Weapons of mass destruction (WMDs) are in the news again. If you believe the subject of WMDs is a dead horse that doesn’t need to be flogged any more, then I suggest you read some things in a lighter vein. But for the two of you who plan on reading this, break out your whips. This here dead horse is getting a good whuppin’!
On March 31st, 2005, the Commission on the Intelligence Capabilities of the United States Regarding Weapons of Mass Destruction issued a report to President Bush saying that the intelligence agencies were “dead wrong” about Iraq and WMDs and that “this was a major intelligence failure.” Aha! This is vindication for all those people who said we were wrong to go into Iraq, right? Wrong. Mike Talley expressed his opinion that we had reasons to go into Iraq other than WMDs. Talley wrote “Oh Crap, My Intelligence Sucks!” just before the Iraqi elections:
I believe that the Iraq war was the right thing to do for the following reasons: the perceived threat of Iraqi Weapons of Mass Destruction (WMD’s), Saddam’s willingness to work/fund terrorism, the oppression of the Iraqi people, the hope that a democratic Iraq would help change the region and the eroding support for continuing sanctions. I also believe that the world is a better place and that the Iraqi people are better off with Saddam out of power and in prison.
WMDs were never the reason put forward by President Bush for removing Saddam Hussein from power in Iraq; they were merely a reason. But because the idea of an Iraqi nuke going off in New York or some chemical or biological attack at the Super Bowl was so easy to grasp, the press pushed the idea of WMDs as the single best reason to remove Hussein from Iraq. WMDs became such a good reason to invade Iraq because everyone could agree on it. Let me say that again: everyone agreed that Saddam Hussein had plans for WMDs.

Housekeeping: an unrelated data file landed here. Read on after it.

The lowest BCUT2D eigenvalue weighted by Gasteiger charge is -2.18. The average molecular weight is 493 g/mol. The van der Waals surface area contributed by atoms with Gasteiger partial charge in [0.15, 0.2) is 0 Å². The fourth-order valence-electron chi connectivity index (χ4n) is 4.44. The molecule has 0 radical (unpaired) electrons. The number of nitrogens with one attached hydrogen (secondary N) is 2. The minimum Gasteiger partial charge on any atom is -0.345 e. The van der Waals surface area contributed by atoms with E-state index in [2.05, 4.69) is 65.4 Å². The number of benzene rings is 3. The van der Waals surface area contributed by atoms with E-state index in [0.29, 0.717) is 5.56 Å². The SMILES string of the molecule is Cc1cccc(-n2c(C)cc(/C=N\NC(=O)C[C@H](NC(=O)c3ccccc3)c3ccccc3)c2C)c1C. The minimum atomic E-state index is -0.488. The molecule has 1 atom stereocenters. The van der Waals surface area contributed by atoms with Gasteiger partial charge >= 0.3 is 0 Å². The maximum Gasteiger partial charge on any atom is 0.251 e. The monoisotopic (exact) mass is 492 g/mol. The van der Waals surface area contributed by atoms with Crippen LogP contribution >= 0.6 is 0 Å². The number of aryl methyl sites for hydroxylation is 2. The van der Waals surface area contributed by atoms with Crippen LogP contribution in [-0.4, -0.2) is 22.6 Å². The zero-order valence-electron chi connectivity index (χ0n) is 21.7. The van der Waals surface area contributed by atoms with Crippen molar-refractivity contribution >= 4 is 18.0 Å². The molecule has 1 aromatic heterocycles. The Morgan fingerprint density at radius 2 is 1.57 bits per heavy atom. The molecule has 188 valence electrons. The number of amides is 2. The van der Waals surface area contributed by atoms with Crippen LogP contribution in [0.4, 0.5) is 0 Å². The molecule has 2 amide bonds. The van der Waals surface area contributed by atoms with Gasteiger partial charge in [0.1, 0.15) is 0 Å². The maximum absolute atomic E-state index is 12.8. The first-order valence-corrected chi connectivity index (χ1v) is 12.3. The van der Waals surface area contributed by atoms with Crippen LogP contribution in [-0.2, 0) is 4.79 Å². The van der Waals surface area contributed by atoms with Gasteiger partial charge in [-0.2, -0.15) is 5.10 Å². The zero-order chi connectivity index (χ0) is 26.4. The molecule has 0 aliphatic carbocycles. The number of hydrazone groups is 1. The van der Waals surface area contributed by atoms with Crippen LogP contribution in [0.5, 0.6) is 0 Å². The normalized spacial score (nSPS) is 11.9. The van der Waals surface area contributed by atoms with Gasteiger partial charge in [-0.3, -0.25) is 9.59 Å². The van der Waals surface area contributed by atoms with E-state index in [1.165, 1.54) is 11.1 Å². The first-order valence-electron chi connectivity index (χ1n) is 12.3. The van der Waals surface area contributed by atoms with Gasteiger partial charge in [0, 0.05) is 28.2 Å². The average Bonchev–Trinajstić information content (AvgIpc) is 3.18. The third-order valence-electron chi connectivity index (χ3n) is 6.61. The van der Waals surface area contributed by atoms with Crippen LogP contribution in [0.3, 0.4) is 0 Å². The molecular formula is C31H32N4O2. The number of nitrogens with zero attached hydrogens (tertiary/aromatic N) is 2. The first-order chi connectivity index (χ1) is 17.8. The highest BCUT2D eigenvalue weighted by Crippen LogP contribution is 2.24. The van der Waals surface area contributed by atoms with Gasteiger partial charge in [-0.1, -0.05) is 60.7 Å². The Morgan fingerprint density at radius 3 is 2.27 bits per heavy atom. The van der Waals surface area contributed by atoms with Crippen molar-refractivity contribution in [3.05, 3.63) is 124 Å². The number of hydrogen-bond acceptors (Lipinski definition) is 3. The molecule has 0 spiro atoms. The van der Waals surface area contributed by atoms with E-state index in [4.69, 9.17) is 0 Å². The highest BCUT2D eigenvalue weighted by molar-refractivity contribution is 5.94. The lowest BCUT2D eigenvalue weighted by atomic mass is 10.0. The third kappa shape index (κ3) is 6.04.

My brother, who is in a position to follow and understand numerous governmental issues, doesn’t like the fact that we invaded Iraq and removed Hussein because we haven’t yet found any WMDs there. In his eyes, President Bush is an idiot. Well, if Bush is such an idiot for believing the findings of U.S. intelligence agencies, then so are all the other leaders of the world, who likewise were being told by their intelligence agencies about Hussein’s plans for WMDs. Years before President Bush was elected, President Clinton used Hussein’s WMDs as a reason to go before Congress and ask for authorization to enforce the U.N. resolutions passed after Hussein’s defeat in 1991.
So it seems the U.S. intelligence was mistaken, and Hussein didn’t have any WMDs when we invaded. Talley agrees with others that Hussein may not have had WMDs since 1991, but no one on his staff was willing to tell Mr. H that his beloved WMDs were gone. “It seems his scientists and weapons manufacturers feared telling Saddam that they no longer had the capability to produce WMD’s. After all, if you spill the beans that you can no longer do your job, well then, your position is no longer needed,” wrote Talley. Let’s assume for the nonce that Talley is correct, and Hussein was WMD-less when we booted him out of power in 2003. Does that change the need to remove him from power? I say no. Let’s go over the reasoning:
- Hussein had WMDs.
- Hussein used WMDs. Truckloads of dead Kurds and Iranians, some caught on videotape, attest to this fact.
- Hussein wanted more WMDs.
- Hussein couldn’t be allowed to get more WMDs.
Steven Den Beste wrote extensively about the need to remove Hussein from power during the run-up to the war. He listed four reasons why he believed Hussein should be removed from power, any one of which would be a sufficient reason by itself: